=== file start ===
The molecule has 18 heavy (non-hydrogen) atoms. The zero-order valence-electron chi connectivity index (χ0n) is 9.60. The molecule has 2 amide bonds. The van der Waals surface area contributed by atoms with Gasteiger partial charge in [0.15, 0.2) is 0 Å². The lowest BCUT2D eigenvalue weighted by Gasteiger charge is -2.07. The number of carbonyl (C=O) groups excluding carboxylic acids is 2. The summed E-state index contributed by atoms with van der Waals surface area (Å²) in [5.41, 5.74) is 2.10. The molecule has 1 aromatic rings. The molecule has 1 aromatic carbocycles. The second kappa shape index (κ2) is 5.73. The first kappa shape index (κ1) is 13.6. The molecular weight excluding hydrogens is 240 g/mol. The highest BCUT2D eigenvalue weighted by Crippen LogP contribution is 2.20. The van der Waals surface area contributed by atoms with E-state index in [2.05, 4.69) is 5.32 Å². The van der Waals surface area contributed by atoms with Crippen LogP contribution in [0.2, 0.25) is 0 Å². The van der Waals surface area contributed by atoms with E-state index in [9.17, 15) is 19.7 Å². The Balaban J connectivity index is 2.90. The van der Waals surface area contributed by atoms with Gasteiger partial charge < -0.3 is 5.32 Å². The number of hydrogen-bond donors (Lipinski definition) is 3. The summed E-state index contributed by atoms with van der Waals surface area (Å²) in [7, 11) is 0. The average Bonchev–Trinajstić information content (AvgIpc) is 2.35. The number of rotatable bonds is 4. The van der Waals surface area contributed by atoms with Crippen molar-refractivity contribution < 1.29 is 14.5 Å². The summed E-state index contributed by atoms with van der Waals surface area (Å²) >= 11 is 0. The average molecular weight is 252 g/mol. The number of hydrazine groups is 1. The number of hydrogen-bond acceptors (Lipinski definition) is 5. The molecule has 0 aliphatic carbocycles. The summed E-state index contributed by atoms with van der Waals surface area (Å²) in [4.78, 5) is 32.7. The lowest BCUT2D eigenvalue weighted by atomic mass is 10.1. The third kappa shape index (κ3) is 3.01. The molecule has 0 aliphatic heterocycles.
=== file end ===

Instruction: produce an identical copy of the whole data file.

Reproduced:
The molecule has 18 heavy (non-hydrogen) atoms. The zero-order valence-electron chi connectivity index (χ0n) is 9.60. The molecule has 2 amide bonds. The van der Waals surface area contributed by atoms with Gasteiger partial charge in [0.15, 0.2) is 0 Å². The lowest BCUT2D eigenvalue weighted by Gasteiger charge is -2.07. The number of carbonyl (C=O) groups excluding carboxylic acids is 2. The summed E-state index contributed by atoms with van der Waals surface area (Å²) in [5.41, 5.74) is 2.10. The molecule has 1 aromatic rings. The molecule has 1 aromatic carbocycles. The second kappa shape index (κ2) is 5.73. The first kappa shape index (κ1) is 13.6. The molecular weight excluding hydrogens is 240 g/mol. The highest BCUT2D eigenvalue weighted by Crippen LogP contribution is 2.20. The van der Waals surface area contributed by atoms with E-state index in [2.05, 4.69) is 5.32 Å². The van der Waals surface area contributed by atoms with Crippen LogP contribution in [0.2, 0.25) is 0 Å². The van der Waals surface area contributed by atoms with E-state index in [9.17, 15) is 19.7 Å². The Balaban J connectivity index is 2.90. The van der Waals surface area contributed by atoms with Gasteiger partial charge < -0.3 is 5.32 Å². The number of hydrogen-bond donors (Lipinski definition) is 3. The summed E-state index contributed by atoms with van der Waals surface area (Å²) in [7, 11) is 0. The average Bonchev–Trinajstić information content (AvgIpc) is 2.35. The number of rotatable bonds is 4. The van der Waals surface area contributed by atoms with Crippen molar-refractivity contribution < 1.29 is 14.5 Å². The summed E-state index contributed by atoms with van der Waals surface area (Å²) >= 11 is 0. The average molecular weight is 252 g/mol. The number of hydrazine groups is 1. The number of hydrogen-bond acceptors (Lipinski definition) is 5. The molecule has 0 aliphatic carbocycles. The summed E-state index contributed by atoms with van der Waals surface area (Å²) in [4.78, 5) is 32.7. The lowest BCUT2D eigenvalue weighted by atomic mass is 10.1. The third kappa shape index (κ3) is 3.01. The molecule has 0 aliphatic heterocycles.